October 28, 2013

TEEN LIFE WAY BACK WHEN: Courting Rituals in America, Part 3: A Uniquely American Dowry System

In the Gilded Age, fabulously wealthy Americans could have anything they wanted, except for one thing - a title. Thus developed a uniquely American dowry system.  Rich American industrialists married their daughters to poor British aristocrats who had a title but no money. This raised the status of both the bride and groom and their families. In 1895 alone, nine American heiresses married members of the British aristocracy.  They became known as the "dollar princesses".
Consuelo Vanderbilt (Duchess of Marlborough) at
the coronation of Edward VII
The quintessential example of this was Consuelo Vanderbilt, one of the great beauties of her time.  Daughter of the railroad millionaire, William Vanderbilt, she married Charles Spencer-Churchill, the 9th Duke of Marlborough, on November 16,1895, becoming the Duchess of Marlborough.  The marriage settlement was 2.5 million dollars of railroad stock, an estimated 61 million to 2.6 billion in 2012 dollars. Pressured into the marriage by her ambitious mother, the loveless union ended in divorce in 1921.

October 21, 2013

Medicine in the Nineteenth Century: Deadly Diseases Part 2: The Croup

The Sick Child, 1886
Arturo Michelena, courtesy of Wiki Commons
Public domain

What does frizzy hair, runny mascara and a clammy damp uniform have to do with the croup? 

I was astonished to read that the croup was a deadly childhood disease in the nineteenth century. Today, the illness is not considered serious and is usually treated at home.  Known medically as laryngotracheobronchitis, the croup is an infection of the upper airway which obstructs breathing and causes a characteristic barking cough (sounds like a seal).  Caused by a virus, usually the parainfluenza virus, the illness most commonly strikes children 6 months to 5-6 years of age.  Treated with oral or inhaled steroids or a tracheotomy in severe cases, the disease is rarely fatal today.  But in the late nineteenth century, almost three per cent of childhood deaths were attributed to this illness.

As I was researching this topic, I discovered that the standard treatment for hospitalized children with the croup back in the 1960's was a steam tent (a plastic tent over the crib also known as a croupette) or a steam room.  Now here is where the frizzy hair comes in.  Back in the early seventies I was training to be a medical technologist.  One of my jobs during the year of internship was to draw blood from the children in the "steam rooms".  Aha! As I schlepped in and out of these rooms with the croupy kiddies, my carefully coiffed hair turned to a limp lump of frizz, my expertly applied dime store mascara drizzled down my cheeks and my pressed and starched uni turned to a damp, wrinkled clammy mess. And here's the kicker: The steam rooms and steam tents were subsequently proven to be ineffective!

For references and additional reading see the Extras section.

October 14, 2013

Author's Notes: Whooping Cough

Click on this link to hear the sound of whooping cough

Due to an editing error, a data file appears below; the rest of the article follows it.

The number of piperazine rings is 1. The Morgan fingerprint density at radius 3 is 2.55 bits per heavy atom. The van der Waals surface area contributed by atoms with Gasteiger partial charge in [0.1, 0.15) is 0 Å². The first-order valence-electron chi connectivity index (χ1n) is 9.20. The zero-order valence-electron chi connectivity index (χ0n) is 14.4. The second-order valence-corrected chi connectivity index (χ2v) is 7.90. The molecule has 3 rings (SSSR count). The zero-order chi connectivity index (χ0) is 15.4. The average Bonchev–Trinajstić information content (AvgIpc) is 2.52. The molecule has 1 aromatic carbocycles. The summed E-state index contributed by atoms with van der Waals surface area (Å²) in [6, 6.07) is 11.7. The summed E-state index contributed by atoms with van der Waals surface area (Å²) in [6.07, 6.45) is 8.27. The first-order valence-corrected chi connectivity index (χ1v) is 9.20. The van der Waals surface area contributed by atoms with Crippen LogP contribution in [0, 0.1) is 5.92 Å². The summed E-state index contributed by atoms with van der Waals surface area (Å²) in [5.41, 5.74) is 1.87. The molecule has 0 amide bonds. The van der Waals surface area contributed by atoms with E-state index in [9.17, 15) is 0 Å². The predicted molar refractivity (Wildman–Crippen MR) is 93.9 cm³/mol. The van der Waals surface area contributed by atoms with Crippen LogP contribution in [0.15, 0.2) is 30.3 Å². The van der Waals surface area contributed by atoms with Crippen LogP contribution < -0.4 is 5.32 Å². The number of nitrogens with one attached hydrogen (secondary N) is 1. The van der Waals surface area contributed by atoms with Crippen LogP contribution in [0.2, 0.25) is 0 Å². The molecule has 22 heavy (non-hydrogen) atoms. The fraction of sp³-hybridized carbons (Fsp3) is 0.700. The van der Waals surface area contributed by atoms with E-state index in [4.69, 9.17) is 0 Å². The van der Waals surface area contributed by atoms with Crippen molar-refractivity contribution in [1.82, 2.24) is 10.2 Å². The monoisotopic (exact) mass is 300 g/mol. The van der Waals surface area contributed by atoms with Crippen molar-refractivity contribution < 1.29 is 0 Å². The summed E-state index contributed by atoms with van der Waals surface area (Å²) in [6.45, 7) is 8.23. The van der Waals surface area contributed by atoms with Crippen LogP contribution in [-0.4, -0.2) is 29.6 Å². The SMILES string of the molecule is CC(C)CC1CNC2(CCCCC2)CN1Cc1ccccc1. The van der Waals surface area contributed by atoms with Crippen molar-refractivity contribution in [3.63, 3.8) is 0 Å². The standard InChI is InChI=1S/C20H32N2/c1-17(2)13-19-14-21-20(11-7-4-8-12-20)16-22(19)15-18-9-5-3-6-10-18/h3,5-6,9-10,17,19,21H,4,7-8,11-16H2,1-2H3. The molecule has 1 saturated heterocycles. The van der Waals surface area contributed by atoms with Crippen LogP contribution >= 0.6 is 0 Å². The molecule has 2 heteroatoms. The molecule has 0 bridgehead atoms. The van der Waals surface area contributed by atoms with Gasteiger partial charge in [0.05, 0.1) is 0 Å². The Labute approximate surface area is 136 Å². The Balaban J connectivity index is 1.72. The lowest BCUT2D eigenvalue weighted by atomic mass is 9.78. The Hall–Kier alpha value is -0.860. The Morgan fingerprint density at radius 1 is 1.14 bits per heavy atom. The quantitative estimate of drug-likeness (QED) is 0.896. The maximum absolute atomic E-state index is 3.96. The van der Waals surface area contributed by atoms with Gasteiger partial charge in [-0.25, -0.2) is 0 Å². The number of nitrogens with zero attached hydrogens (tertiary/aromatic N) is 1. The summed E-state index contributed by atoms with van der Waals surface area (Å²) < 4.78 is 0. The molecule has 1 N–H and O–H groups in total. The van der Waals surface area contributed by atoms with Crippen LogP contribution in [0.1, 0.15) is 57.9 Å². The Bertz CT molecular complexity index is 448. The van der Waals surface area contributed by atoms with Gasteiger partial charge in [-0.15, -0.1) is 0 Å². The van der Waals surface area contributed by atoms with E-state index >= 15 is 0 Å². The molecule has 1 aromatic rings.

In my book, Big Stone Heart, the heroine encounters whooping cough with tragic results. Today in the United States, pertussis (the medical term for whooping cough) is pretty much off our radar in terms of  infant mortality.  It shouldn't be. Cases of whooping cough still occur here largely due to the refusal of parents to have their children vaccinated.  For example, in 2010, ten infants died of pertussis in California and an epidemic was declared with over 9,000 cases.

October 7, 2013

TEEN LIFE WAY BACK WHEN: Courting Rituals in America, Part 2: Handfasting

F.T. Richards, Illustrator
The Idiot at Home by
John Kendrick Bangs
(public domain)
In Colonial America there was a way to get married without a priest, minister, magistrate or a license.  The ritual was called "handfasting" or "spousal".  This do-it-yourself marriage arrangement was an option for couples who could not obtain parental permission to marry or who could not marry for other reasons.

The couple joined hands and declared each other husband and wife, then lived together.  In Latin this was called verba de praesenti. The marriage vows would be exchanged either alone or before witnesses.  A blacksmith was often called upon to officiate, hence the anvil came to symbolize the of forging a long-lasting union. 

The ceremony could be performed anywhere, even in the bedroom.  This, as you can well imagine, posed a problem. It wasn't unusual for a dishonorable suitor to exchange vows with a young lady, only to renege on his promise the morning after.  Indeed, court records of the time are full of such skulduggery. To forestall backsliding, young girls found it prudent to hide a couple of friends in the closet to witness the pledges.

Handfasting has reemerged in recent times.  In the early 2000's a form of handfasting was practiced in Neopaganism, especially in Wicca, a modern pagan witchcraft religion.  A part of the ceremony involved joining the hands of the wedding couple by wrapping them in ribbons. By 2010, handfasting ceremonies were on offer by commercial wedding organizers and had mostly lost their Neopagan association.

For references and additional reading see the Extras section